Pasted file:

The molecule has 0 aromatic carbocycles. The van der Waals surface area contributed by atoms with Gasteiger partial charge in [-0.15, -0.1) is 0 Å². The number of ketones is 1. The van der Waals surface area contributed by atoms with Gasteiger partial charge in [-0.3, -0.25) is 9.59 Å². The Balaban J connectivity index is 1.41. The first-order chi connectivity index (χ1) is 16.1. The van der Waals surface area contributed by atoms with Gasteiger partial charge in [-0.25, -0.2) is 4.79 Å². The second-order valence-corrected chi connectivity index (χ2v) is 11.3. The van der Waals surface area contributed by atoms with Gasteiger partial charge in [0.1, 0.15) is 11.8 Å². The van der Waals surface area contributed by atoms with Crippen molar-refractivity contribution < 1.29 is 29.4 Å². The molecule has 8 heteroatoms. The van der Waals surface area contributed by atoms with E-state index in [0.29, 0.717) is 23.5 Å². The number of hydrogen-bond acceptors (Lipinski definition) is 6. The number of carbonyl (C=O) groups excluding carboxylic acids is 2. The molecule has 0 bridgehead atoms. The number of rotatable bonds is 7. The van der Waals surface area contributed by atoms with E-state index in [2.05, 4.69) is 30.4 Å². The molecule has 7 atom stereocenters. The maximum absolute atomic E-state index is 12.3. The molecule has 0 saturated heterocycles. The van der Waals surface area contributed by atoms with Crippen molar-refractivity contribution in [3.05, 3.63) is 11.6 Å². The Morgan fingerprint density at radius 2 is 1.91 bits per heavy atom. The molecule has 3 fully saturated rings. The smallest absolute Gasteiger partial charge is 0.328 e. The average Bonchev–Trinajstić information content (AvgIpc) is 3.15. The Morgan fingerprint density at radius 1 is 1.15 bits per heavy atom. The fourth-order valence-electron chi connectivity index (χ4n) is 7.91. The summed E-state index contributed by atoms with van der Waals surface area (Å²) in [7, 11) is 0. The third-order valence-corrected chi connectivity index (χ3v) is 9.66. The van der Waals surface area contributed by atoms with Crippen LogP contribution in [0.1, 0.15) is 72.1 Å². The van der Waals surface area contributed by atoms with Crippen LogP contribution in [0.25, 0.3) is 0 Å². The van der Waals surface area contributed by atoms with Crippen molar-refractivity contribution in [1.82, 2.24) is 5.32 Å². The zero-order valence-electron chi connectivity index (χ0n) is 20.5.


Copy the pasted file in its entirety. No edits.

The molecule has 0 aromatic carbocycles. The van der Waals surface area contributed by atoms with Gasteiger partial charge in [-0.15, -0.1) is 0 Å². The number of ketones is 1. The van der Waals surface area contributed by atoms with Gasteiger partial charge in [-0.3, -0.25) is 9.59 Å². The Balaban J connectivity index is 1.41. The first-order chi connectivity index (χ1) is 16.1. The van der Waals surface area contributed by atoms with Gasteiger partial charge in [-0.25, -0.2) is 4.79 Å². The second-order valence-corrected chi connectivity index (χ2v) is 11.3. The van der Waals surface area contributed by atoms with Gasteiger partial charge in [0.1, 0.15) is 11.8 Å². The van der Waals surface area contributed by atoms with Crippen molar-refractivity contribution < 1.29 is 29.4 Å². The molecule has 8 heteroatoms. The van der Waals surface area contributed by atoms with E-state index in [0.29, 0.717) is 23.5 Å². The number of hydrogen-bond acceptors (Lipinski definition) is 6. The number of carbonyl (C=O) groups excluding carboxylic acids is 2. The molecule has 0 bridgehead atoms. The number of rotatable bonds is 7. The van der Waals surface area contributed by atoms with E-state index in [2.05, 4.69) is 30.4 Å². The molecule has 7 atom stereocenters. The maximum absolute atomic E-state index is 12.3. The molecule has 0 saturated heterocycles. The van der Waals surface area contributed by atoms with Crippen molar-refractivity contribution in [3.05, 3.63) is 11.6 Å². The Morgan fingerprint density at radius 2 is 1.91 bits per heavy atom. The molecule has 3 fully saturated rings. The smallest absolute Gasteiger partial charge is 0.328 e. The average Bonchev–Trinajstić information content (AvgIpc) is 3.15. The Morgan fingerprint density at radius 1 is 1.15 bits per heavy atom. The fourth-order valence-electron chi connectivity index (χ4n) is 7.91. The summed E-state index contributed by atoms with van der Waals surface area (Å²) in [7, 11) is 0. The third-order valence-corrected chi connectivity index (χ3v) is 9.66. The van der Waals surface area contributed by atoms with Crippen LogP contribution in [0.1, 0.15) is 72.1 Å². The van der Waals surface area contributed by atoms with Crippen LogP contribution in [0.25, 0.3) is 0 Å². The van der Waals surface area contributed by atoms with Crippen molar-refractivity contribution in [1.82, 2.24) is 5.32 Å². The zero-order valence-electron chi connectivity index (χ0n) is 20.5.